This Pride Month, dating apps Tinder, Bumble, and OkCupid are swiping right on inclusion
Rainbow-themed celebrations have kicked off across India. After all, June is International Pride Month -- India’s first since the Supreme Court’s monumental verdict decriminalising homosexuality in September 2018.
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From pride parades to think pieces and events brimming with inclusion, love and acceptance are everywhere. But even as we open up to the idea of sexual equality and push towards visibility of the community, there’s still a long way to go.
And guess what? Research shows more women than men are willing to spearhead this change and support the queer cause.
The empathy factor
Around 76 of percent of women are ready to participate in a public demonstration to demand and fight for LGBTQIA+ rights, while 66 percent of men said they would do the same.
This is just one such finding, derived from data gathered by OkCupid, an international dating service operational for over a decade, based on responses from an average of over 200,000 people.
OkCupid, which claims to enjoy more than a million strong user-base in India, collated the data through questions on its app that new and existing users answer to match with better potential partners. And as it turns out, women are more open and embracive of an inclusive and progressive community.
“Sixty-eight percent of men and 90 percent of women say that they care a lot about LGBTQIA+ issues. Women express greater empathy towards the community than men,” the company shared.
When it comes to the next step – legalising same-sex marriage in India – the survey yielded similar results.
While 82 percent of women on the OkCupid community suggested it’s time to make the move, only 55 percent of men agreed.
Melissa Hobley, CMO, OkCupid
Melissa Hobley, CMO of OkCupid, attributes this empathy factor to cultural shifts and the rise of a strong feminist voice. “Parallel studies have proven that women rank higher on emotional empathy than men and this could be a factor,” she tells YourStory.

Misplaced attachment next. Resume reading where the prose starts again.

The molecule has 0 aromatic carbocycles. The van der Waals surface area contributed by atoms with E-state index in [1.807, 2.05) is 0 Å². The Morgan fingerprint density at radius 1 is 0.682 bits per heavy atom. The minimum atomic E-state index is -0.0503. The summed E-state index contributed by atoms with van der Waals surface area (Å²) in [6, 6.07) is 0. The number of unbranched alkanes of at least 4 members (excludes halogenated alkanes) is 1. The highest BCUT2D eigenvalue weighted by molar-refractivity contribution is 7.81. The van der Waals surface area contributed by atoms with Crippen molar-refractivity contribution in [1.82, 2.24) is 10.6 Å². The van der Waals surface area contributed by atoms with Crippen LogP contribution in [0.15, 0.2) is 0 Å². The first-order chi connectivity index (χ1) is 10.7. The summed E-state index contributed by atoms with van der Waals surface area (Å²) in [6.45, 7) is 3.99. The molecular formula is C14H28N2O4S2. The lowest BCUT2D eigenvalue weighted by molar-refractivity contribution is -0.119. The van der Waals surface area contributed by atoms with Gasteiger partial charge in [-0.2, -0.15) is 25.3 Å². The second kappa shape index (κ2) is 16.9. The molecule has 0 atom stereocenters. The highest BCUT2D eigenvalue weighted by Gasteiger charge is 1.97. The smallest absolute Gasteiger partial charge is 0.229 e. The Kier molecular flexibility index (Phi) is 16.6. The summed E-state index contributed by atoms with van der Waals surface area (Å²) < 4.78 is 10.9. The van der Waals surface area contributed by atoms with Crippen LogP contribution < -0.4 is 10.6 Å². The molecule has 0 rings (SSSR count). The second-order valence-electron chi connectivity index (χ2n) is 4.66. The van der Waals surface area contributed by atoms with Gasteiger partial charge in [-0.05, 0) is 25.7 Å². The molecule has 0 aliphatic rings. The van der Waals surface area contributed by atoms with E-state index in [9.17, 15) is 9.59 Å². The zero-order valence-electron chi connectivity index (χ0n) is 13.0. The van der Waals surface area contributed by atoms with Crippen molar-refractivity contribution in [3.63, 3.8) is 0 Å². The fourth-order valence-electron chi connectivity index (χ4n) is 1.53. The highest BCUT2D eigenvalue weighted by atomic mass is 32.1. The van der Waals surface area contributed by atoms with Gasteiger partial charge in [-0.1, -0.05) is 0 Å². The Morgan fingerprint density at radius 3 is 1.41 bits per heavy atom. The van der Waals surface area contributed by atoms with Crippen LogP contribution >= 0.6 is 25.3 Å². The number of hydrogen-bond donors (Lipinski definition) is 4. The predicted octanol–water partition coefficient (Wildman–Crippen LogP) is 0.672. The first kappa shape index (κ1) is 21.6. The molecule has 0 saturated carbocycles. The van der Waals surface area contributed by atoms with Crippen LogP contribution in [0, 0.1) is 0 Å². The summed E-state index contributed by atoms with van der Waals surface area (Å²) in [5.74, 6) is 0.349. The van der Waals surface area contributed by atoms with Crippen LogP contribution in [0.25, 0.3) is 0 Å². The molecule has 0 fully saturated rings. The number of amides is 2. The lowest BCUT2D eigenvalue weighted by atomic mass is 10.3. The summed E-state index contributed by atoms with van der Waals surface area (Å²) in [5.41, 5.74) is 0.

She adds, “Apart from nature, cultural shifts such as urbanisation and feminism have contributed to several changes in Indian society. Indian women are more informed, empowered, and vocal, which makes them more likely to stand for empowerment of other marginalised communities.”
Closing the inclusivity gap
Not just the users, even the apps themselves are now becoming more cognisant of the marginalised. Tinder recently rolled out an update – which will go live in India, US, UK, Canada, Ireland, Australia, and New Zealand throughout the Pride Month – introducing sexual orientations into its signature matching experience. The idea is to help users share more information about their sexual orientation with options like straight, gay, queer, asexual, bisexual, and demisexual.
“Tinder has been facilitating connections for the LGBTQIA+ community since inception,” said Taru Kapoor, GM India - Tinder and Match Group.
She added, “With this feature, we’re working towards making orientation expression easier and improving the community’s experience.
Interestingly, the update was in response to user feedback and a Tinder study, which found that a majority of LGBTQIA+ respondents in India were interested in more options to express their sexual orientation on dating platforms.
Dating platforms have become increasingly popular in India over the past decade. Around 73 percent of LGBTQIA+ adults who took the Tinder survey believe online dating/dating apps have benefited the community in a positive way.
Not only has online dating played a major role in fighting the stigma associated with the community but also enabled it to be their most authentic selves, suggests Tinder.
It’s only love that matters
Women-first networking and dating app Bumble has followed suit. In a bid to commemorate the 1969 Stonewall riots in New York City, an uprising that served as the catalyst for the LGBTQIA+ movement across the world, Bumble has been fuelling conversations online, on a global scale, with their #BumblePride.
OkCupid claims to be one of the first dating apps to give users the freedom to express themselves as LGBTQIA+ users and share their pronouns with pride. The platform has been adding a slew of non-traditional profile options for users.
The company claims that since 2009, users have been able to choose from over 13 sexual orientations and 22 gender identities.
With inclusivity and equality as the guiding principles, the journey to having a world where everyone is able to have total autonomy over their choices has finally started.
As Hobley quips, “Eventually, we want to create a community where everyone can find connections with people they share beliefs and values with because sexuality and gender are more than binary.”